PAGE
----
The crux to the new fighting system is the new super gauge meter. This allows you to store up energy so you can pull off modified combos and, the new, special X-Ray moves. X-ray moves require a full meter to perform but if you land them they'll do massive damage to your opponent. The modified combos will also deal an increased damage, but that isn't given. No matter what you're trying to do the other player can stop you dead in your tracks if they get in a well timed block. Unlike other auto-block or back-press block fighters, MK forces you to press an actual block button, something that took a little getting used to but ended up feeling quite natural. You can also gain a lot of energy toward your X-ray move by countering an incoming attack, but I never ran into any counter-dominated matches, which can be a worry for some.
It is the Modest Color of the Unpublished Blood
Though the designs are familiar, these men, women and freaks look awesome. It's stating the obvious that this is the best looking MK game ever but it's also a hilariously gory mess that outshines any other game I can recall. The new X-Ray moves are wicked and brutal looking. The screen goes dark and the attacking character will strike an area that will display the bone and muscles of the character as they snap, break and shatter from the blow. Outside of the campaign you'll see some pretty shocking fatalities. It's hard to gauge what anyone finds gross nowadays, but it's safe to say that if some of these don't make you queasy then you should probably start playing Toy Story 3 and proving to society that you're not a threat to the safety of others.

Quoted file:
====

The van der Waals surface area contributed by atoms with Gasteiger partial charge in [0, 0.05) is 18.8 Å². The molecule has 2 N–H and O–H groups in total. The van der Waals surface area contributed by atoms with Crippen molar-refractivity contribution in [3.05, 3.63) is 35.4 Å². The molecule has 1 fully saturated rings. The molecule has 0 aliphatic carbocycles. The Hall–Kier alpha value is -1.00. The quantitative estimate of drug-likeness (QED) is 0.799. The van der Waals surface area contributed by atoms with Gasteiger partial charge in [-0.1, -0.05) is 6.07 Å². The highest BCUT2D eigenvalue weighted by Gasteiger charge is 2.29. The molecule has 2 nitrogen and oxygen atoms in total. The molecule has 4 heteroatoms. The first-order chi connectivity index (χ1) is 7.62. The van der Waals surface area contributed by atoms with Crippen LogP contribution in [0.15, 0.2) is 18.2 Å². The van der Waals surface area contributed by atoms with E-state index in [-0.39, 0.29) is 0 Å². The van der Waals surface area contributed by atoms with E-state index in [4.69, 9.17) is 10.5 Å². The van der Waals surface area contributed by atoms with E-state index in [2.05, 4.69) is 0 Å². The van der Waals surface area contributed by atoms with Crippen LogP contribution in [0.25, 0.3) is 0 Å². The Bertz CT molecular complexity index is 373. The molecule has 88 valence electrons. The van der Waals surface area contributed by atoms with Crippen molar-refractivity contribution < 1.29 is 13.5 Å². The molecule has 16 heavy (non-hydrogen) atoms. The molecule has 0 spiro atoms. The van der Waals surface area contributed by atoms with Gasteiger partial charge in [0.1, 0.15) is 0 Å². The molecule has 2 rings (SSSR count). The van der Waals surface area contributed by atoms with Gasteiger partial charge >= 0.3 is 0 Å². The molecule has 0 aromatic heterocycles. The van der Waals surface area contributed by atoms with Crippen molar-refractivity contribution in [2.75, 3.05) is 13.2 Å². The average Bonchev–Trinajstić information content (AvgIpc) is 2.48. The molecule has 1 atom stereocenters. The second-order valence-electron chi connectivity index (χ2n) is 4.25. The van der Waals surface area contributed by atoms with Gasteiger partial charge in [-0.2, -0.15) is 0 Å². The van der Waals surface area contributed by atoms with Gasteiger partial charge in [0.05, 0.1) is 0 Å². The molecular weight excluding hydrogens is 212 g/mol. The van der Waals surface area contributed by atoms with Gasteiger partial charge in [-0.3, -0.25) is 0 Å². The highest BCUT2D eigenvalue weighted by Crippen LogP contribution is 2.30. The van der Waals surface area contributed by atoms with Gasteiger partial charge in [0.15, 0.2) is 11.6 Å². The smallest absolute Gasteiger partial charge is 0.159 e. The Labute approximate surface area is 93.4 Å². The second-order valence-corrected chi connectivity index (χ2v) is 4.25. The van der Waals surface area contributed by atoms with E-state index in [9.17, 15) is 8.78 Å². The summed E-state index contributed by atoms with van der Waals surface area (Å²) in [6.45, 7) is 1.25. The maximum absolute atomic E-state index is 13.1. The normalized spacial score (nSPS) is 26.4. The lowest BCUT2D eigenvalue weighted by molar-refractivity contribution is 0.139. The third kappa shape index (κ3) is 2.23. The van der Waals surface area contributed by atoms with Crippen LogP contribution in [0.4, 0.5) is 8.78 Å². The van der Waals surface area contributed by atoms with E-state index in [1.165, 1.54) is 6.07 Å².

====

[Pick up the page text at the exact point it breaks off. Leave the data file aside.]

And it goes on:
Making every pulverized chest plate and splintered shin even more brutal is some fantastic audio design. Fights sound genuinely vicious, with a lot less of the extracurricular sound effects that other fighting games bring with them. Really though, the best work is done by the actors. The character performances are delivered with aplomb, no matter how absurd the scenarios might be. And unlike most fighting games where the sample size is a two sentence monologue before matches, a lot of the main actors have a lot of work to do. It's an accomplishment in its own right to deliver such a lengthy campaign in a fighting game and have that not be a negative.
Mortal Kombat goes back to its beginnings and recaptures much of what made the original games so beloved. But it's in stepping up on the fundamentals that this Mortal Kombat of 2011 will likely be the most successful ever in the series. It feels deeper and more responsive than it ever has been, even if it still doesn't outclass the heavyweights of the genre, while offering more worthwhile content than any other fighting game on the market right now. It's unfortunate that the story is nearly ruined by the unbalanced nature of many of the fights, something that gets cleared up somewhat if you go online. At the end of the day Mortal Kombat is the best western fighting game around, chalk full of content and cheesy fun, but it's still not the competition-class fighter that some might have wanted.
Final Score: 83%
80-84% - "Great" Has loads of promise, but falls just short of its potential. A great title that leaves you wishing they'd gone that extra mile. This is the sort of game that you keep for a long time and do multiple runs through. Always worth a rent, but usually you’d want to buy it.